Council was presented with three options for streetscape design finishes for Huntsville’s Main Street as part of the road construction project next spring—each with a different price tag.
The presentation was made by EXP engineering, architecture and design consultants Les Ranta and Sally Wang, who were accompanied at Huntsville Council’s Feb. 24 meeting by Mark Driscoll from the District of Muskoka.
The Main Street streetscape redesign is part of a larger road construction project being undertaken by the District of Muskoka in partnership with the Town of Huntsville in order to rebuild underground water, sewer, and stormwater infrastructure, reconstruct the roadway, and conduct minor maintenance on the swing bridge, while enhancing the downtown streetscape at a cost to be borne by the Town.
Work on Huntsville’s Main Street is scheduled to begin in the early spring of 2021.
The options presented to council included the type of paving materials to be used for roadways and vehicle parking areas as well as sidewalks, crosswalks, and pedestrian amenity areas.
The streetscape redesign would start at the swing bridge and run westward to Lorne Street. It encompasses Main Street and any of the adjacent feeder streets and pedestrian areas forming part of downtown Main Street, according to Ranta. He also said additional considerations in the options presented include Kent Park, a Lorne Street gateway, the King Street pedestrian walkway, and civic square.
Flex parking is being proposed as part of the streetscape redesign which would allow parking, and also the reconfiguration of the parking spaces for storefront and pedestrian use. Other prominent features involve what’s being referred to as ‘Muskoka Moments’, which would feature places where people can sit, perhaps enjoy some greenery indigenous to the area, and features such as Muskoka chairs and awnings.
Ranta and Wang presented a general overview of the options, with option one being a standard asphalt road surface and concrete sidewalks, painted lines at the pedestrian crosswalk in front of civic square, a modified Muskoka feature at the Lorne Street gateway, and concrete pavers at Kent Park. That option would be the most economical at $2 million.
A second option was presented at $3 million which would include more ‘Muskoka Moments’ amenities and some trees, crosswalks would be upgraded from painted lines to imprinted asphalt, Kent Park would have concrete pavers and a kiosk, the Lorne Street gateway would be more enhanced, and the King Street pedestrian walkway and civic square would include patterned concrete pavers, among some of the changes.
A third option was presented at $4.8 million which would feature a significant Lorne Street gateway, ‘Muskoka Moments’ surfaces would be made of concrete pavers, granite pavers would be used for the King Street pedestrian walkway and civic square, Kent Park would include a water feature, and trees with soil cells underneath would line the street beside the flex parking spaces.
Ranta also noted that council could choose a hybrid design, pulling specific features from each one of the options.
Councillor Tim Withey asked that a cost break down be included for the various features presented in order to make it easier to pick and choose. He also said he’d like to see more crosswalks along Main Street, possibly by Pharmasave. “We get people just running across the street at all places, all the time, so I like the feature in front of Town Hall but I think we can use a couple more of those,” he said.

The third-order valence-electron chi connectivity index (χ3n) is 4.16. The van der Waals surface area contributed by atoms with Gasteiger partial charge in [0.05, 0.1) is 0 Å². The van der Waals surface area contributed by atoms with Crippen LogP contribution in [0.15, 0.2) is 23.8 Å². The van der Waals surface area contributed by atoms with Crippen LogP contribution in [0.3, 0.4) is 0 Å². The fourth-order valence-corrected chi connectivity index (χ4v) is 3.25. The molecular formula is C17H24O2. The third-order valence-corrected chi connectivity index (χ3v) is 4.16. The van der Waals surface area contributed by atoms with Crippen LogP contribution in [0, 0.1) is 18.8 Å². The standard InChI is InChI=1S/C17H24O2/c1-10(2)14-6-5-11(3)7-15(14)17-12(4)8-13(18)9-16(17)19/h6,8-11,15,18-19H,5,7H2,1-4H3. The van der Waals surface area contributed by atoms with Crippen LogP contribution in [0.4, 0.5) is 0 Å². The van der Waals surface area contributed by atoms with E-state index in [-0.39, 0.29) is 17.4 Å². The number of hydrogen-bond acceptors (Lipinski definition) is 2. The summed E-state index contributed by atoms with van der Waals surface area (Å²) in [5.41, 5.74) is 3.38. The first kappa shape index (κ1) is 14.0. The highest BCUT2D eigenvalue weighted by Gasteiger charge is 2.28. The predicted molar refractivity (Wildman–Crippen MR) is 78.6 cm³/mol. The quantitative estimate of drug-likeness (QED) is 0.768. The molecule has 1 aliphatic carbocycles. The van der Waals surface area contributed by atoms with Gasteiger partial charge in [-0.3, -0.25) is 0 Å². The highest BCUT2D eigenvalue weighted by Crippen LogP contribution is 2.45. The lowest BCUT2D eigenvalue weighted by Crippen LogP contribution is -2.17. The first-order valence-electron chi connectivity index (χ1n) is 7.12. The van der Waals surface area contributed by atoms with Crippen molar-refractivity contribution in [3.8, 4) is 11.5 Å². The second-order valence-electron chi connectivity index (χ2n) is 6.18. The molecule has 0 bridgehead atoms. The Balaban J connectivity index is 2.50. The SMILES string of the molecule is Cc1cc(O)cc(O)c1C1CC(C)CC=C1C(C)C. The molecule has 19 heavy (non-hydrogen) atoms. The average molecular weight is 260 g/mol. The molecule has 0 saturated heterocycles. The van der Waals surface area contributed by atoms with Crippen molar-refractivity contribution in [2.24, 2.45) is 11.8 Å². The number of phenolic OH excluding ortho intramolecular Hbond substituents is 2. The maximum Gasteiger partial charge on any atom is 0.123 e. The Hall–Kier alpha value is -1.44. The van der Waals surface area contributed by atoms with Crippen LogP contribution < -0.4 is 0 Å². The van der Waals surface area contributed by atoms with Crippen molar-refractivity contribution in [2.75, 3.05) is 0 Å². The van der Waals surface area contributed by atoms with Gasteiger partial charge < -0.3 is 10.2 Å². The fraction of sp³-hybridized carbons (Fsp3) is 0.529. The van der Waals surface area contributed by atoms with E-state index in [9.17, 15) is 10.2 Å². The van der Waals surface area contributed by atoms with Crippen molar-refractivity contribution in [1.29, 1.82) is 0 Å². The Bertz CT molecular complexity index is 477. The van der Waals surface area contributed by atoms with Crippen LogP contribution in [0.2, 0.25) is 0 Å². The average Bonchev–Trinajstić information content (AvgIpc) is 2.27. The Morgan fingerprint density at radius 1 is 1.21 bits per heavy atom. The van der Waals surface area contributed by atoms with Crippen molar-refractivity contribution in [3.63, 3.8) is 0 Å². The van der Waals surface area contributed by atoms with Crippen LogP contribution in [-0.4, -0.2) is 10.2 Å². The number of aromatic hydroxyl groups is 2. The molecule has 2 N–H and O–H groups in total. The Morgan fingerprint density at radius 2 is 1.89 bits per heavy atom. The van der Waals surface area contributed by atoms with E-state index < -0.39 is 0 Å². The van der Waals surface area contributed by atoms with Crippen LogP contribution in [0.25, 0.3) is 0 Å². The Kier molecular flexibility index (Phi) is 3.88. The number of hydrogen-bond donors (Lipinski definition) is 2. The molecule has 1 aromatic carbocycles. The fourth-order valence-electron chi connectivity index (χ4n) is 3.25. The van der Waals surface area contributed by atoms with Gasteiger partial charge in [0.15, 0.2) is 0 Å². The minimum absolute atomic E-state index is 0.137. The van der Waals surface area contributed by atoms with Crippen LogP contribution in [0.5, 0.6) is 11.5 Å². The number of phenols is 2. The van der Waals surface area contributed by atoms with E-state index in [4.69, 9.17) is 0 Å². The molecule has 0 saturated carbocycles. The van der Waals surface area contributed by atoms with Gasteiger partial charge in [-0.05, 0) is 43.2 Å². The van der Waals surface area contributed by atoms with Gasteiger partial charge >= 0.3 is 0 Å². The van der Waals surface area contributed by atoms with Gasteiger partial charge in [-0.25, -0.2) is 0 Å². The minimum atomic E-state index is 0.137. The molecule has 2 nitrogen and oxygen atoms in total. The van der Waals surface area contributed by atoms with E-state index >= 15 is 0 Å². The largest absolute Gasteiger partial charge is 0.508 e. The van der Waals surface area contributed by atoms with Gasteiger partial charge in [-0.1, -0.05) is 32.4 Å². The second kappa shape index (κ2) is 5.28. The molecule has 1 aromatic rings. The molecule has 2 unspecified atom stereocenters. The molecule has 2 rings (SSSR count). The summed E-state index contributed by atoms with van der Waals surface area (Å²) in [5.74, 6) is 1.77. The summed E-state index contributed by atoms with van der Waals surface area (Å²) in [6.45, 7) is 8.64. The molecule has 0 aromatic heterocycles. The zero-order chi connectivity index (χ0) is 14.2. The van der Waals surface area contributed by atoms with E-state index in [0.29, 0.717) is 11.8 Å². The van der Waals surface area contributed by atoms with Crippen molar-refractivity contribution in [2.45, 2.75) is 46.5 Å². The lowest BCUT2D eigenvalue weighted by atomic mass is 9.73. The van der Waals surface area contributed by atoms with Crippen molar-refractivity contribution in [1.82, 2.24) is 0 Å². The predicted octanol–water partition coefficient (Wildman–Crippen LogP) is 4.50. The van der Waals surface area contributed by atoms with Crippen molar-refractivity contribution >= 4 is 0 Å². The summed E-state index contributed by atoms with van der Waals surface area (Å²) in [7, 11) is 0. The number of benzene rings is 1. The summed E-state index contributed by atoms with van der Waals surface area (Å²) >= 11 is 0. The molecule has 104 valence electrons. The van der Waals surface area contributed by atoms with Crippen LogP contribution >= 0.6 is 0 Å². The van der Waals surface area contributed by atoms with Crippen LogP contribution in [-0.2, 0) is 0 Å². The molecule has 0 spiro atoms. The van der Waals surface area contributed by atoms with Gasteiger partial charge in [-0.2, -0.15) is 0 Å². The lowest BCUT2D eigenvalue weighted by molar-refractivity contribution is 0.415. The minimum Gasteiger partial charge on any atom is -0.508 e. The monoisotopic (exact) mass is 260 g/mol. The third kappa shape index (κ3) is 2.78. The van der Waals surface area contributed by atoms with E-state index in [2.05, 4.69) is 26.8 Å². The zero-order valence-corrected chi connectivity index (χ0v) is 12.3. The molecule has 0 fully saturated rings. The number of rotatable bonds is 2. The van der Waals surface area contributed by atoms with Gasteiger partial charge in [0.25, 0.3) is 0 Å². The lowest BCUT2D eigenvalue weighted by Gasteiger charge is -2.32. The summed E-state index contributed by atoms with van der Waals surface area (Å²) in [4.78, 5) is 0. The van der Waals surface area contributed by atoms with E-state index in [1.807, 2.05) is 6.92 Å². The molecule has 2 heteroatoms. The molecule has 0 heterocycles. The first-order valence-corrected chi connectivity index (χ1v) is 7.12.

Trees were of particular importance for Councillor Bob Stone. “So here is what happens with these projects all the time. It starts off gorgeous, everybody wants it, and we end up having something wholly mediocre because of budget. This is the showpiece for our town. This is our face to the public, so I feel we need to do it right. Don’t kill the finances in order to do it but … it is the most important thing in our town when people come to visit and this is what they see. So we need to do it right,” he said. Stone added that soil cells in order to “get large, full-grown trees is imperative. That is what Muskoka is all about so if we can’t have the big trees, like the old town feel, then that’s a real problem for me.”
He asked if savings could be realized by foregoing the granite features suggested and asked what the difference in price would be.
Wang said the difference between granite and concrete pavers would be about 50 per cent more for imported granite and about three to four times more for pavers containing local granite.
Councillor Nancy Alcock echoed some of Stone’s comments. “This is a showcase for us… I don’t really want to nickel and dime it because it is going to be a showcase,” she said, adding that she’d like to see the space as pedestrian-oriented as possible. She dismissed option one referring to it as “mediocre” but said she’d be okay without a “big, flashy entrance into the town, not a big one for me, so that’s like a whole lot of money [saved], easy.”
Councillor Jonathan Wiebe was particularly concerned with the functionality of Kent Park. “I think seating is important, being able to just linger in our downtown I think is really important, because right now that space does the opposite, it kind of chases you along versus making it a social space that’s designed for everyone.”
A public information session on the streetscape options will be held on March 3, 2020, at Partners Hall between 6 and 7:30 p.m. with a formal presentation taking place at 6:15 p.m. Public comments will also be received online from March 4 to 16 at engagemuskoka.ca in order to help the consultants put together a preferred design option.
You can find more information about the downtown streetscape project here.
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